Stories Of Greatness

The Mikvah

Among the many decrees that were issued by the evil Nazi government in the ghettos was the...

Read more: The Mikvah

In the early 1970s, the organization known as Hineni was founded by the renowned Rebbetzin Esther Jungreis, who saw the need for an outreach program to assist those in need of escaping the emotional vacuums of their lives. Her popular weekly classes, which focused on Torah teachings and the important things in life, attracted thousands each week.

Aside from the horrendous loss of life the Second World War dealt our people, another disastrous effect of the Holocaust was, for a large portion of survivors, their loss of faith. After what they had been through, they became disenchanted and threw off any semblance of their Jewish past and their lineage. One such man survived World War II in body, but not in spirit. He was “angry” with G-d and vowed to shake off anything to do with religion. After some time in a DP camp, he boarded a ship that brought him to New York, and he settled in the Crown Heights section of Brooklyn. He soon married a similarly disenchanted woman and started a family. They had a son who was the apple of their eye, but they were careful to raise him without anything resembling Yahadus: no bris milah, no Shabbos, no Torah!

A young man from a fine family, replete with outstanding midos and a yearning for Torah study, was having difficulty finding a shidduch. It wasn’t hard to figure out why: Although he was an otherwise good-looking boy, he had a bright red scar running down one side of his face. The scar was unmistakable and the moment anyone looked at him, the first thing that was noticed was the big eyesore on the side of his face. Many shadchanim proposed matches for him based on his reputation as a talmid chacham and a fine, upright bachur. However, the moment any girl would take one look at his face, she would invariably become uneasy and avert her eyes. In fact, most anybody who met him for the first time would display the same reaction. No girl would ever agree to go out with him on a second date.

The Midrash (T’hilim 37) describes the famous meeting between Avraham Avinu and Malki-Tzedek (found in next week’s parshah). Chazal teach that Malki-Tzedek was in fact Sheim, the son of Noach, and he told Avraham that it was in the merit of tz’dakah (charity) that they survived in the ark.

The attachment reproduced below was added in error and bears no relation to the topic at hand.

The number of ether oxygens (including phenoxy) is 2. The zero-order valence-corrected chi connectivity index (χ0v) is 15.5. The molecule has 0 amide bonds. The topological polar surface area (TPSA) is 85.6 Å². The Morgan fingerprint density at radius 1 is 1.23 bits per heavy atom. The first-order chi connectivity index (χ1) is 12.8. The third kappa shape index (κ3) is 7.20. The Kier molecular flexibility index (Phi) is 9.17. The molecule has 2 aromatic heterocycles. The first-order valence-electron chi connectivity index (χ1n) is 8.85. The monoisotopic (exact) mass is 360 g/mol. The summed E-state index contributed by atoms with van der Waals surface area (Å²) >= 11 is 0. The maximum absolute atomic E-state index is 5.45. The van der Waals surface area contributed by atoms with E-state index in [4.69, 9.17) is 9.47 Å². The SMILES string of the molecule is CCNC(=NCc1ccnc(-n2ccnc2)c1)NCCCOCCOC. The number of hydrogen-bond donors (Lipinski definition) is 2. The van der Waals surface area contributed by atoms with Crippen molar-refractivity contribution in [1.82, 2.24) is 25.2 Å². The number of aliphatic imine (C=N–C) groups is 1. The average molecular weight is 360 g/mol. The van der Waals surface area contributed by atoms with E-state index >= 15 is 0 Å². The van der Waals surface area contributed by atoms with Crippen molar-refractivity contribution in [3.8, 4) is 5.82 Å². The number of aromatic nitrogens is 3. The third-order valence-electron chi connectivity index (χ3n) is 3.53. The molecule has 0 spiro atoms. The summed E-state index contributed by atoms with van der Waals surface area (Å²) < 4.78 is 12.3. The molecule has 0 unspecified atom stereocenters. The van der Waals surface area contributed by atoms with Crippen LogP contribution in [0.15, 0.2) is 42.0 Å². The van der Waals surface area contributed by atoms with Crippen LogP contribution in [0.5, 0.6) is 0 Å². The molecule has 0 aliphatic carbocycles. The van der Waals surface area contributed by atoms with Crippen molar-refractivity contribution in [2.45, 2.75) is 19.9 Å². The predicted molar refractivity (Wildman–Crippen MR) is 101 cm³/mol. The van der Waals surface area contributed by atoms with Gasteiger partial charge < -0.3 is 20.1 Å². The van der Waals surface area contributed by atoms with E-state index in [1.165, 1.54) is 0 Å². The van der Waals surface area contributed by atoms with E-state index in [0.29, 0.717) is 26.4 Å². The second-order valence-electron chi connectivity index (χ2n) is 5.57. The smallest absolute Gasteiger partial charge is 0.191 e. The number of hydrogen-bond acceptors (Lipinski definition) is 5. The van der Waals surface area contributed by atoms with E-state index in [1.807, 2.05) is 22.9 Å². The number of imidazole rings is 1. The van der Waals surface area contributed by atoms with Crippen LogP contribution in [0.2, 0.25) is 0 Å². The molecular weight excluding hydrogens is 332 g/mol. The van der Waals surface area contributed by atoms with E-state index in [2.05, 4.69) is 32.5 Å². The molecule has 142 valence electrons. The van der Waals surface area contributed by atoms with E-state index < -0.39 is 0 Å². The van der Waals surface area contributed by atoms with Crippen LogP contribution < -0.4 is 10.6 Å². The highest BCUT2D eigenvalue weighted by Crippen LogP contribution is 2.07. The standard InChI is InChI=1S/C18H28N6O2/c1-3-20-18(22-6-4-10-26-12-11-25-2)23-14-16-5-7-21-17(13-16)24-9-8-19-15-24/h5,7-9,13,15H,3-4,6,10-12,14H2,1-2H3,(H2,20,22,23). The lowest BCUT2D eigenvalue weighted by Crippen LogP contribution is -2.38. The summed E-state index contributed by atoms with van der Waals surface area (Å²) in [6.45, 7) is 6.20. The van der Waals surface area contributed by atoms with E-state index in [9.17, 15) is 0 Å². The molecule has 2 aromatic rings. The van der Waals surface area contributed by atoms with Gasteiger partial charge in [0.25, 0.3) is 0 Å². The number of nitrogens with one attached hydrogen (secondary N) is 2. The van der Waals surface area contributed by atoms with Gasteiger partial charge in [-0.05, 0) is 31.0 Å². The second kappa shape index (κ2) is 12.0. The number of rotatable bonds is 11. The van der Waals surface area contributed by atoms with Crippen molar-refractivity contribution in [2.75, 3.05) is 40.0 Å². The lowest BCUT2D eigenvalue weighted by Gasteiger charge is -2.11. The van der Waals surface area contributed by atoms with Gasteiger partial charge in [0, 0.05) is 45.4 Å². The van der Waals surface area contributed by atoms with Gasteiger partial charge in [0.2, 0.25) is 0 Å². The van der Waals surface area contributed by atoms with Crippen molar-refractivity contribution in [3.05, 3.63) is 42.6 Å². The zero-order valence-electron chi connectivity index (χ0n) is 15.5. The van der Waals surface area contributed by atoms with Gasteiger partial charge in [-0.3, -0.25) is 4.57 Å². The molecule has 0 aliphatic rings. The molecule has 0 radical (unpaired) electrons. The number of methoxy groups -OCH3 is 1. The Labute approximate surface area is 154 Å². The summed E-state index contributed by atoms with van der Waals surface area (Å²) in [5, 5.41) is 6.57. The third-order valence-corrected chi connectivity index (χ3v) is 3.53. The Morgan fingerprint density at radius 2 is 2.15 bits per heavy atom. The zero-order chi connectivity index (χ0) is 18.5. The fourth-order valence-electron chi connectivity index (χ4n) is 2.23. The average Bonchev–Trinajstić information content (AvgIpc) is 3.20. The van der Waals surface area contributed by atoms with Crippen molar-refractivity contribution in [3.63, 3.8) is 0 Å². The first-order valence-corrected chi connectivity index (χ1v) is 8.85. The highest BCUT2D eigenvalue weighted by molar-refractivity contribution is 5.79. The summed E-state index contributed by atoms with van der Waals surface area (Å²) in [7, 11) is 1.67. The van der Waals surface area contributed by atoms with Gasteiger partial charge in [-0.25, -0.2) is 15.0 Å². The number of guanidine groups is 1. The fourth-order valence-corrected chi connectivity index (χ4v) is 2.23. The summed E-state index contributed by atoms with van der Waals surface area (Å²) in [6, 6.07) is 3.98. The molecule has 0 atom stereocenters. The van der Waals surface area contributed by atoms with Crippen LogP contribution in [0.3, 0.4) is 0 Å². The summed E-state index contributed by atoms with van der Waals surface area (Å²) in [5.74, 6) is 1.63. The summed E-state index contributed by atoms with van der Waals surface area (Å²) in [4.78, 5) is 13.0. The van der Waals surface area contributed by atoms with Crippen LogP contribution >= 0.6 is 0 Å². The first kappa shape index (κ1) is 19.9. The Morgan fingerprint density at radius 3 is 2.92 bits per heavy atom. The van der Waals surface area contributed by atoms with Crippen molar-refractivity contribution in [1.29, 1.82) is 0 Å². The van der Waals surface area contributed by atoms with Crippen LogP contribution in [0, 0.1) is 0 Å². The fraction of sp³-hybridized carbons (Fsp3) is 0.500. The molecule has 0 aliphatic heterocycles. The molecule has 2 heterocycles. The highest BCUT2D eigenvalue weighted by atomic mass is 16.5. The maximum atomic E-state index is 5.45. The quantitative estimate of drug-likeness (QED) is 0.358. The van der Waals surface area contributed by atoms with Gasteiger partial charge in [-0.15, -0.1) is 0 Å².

A prominent rosh kollel in Jerusalem once came to discuss a pressing matter with the renowned tzadik and Rosh Yeshivah of Porat Yosef, Chacham Rabbeinu Yehudah Tzadkah zt”l. At present, he explained, his kollel was being housed in one of the large synagogues in the city and the avreichim were learning well. The problem was that a number of the synagogue’s gabbaim were threatening to evict them from their sanctuary on the basis that they were tracking dust and dirt into the synagogue every time they walked in, and the gabbaim had no intention of cleaning up each day after the young men. The rosh kollel was in a bind, for he had no other place to go – were they to be asked to leave.

“Rabbi Elazar said: The light that the Holy One, blessed be He, made on the first day of Creation was not that of the sun but a different kind of light, through which Adam could observe from one end of the world to the other. But when Hashem looked upon the generations of the Flood and the Dispersion and saw that their ways were corrupt and that they might misuse this light for evil, He arose and concealed it from them, as it is stated: “And from the wicked their light is withheld.” And for whom did He conceal it? For the righteous people in the future, as it is stated: “And Hashem saw the light, that it was good” – and “good” is referring to none other than the righteous people” (Chagigah 12a).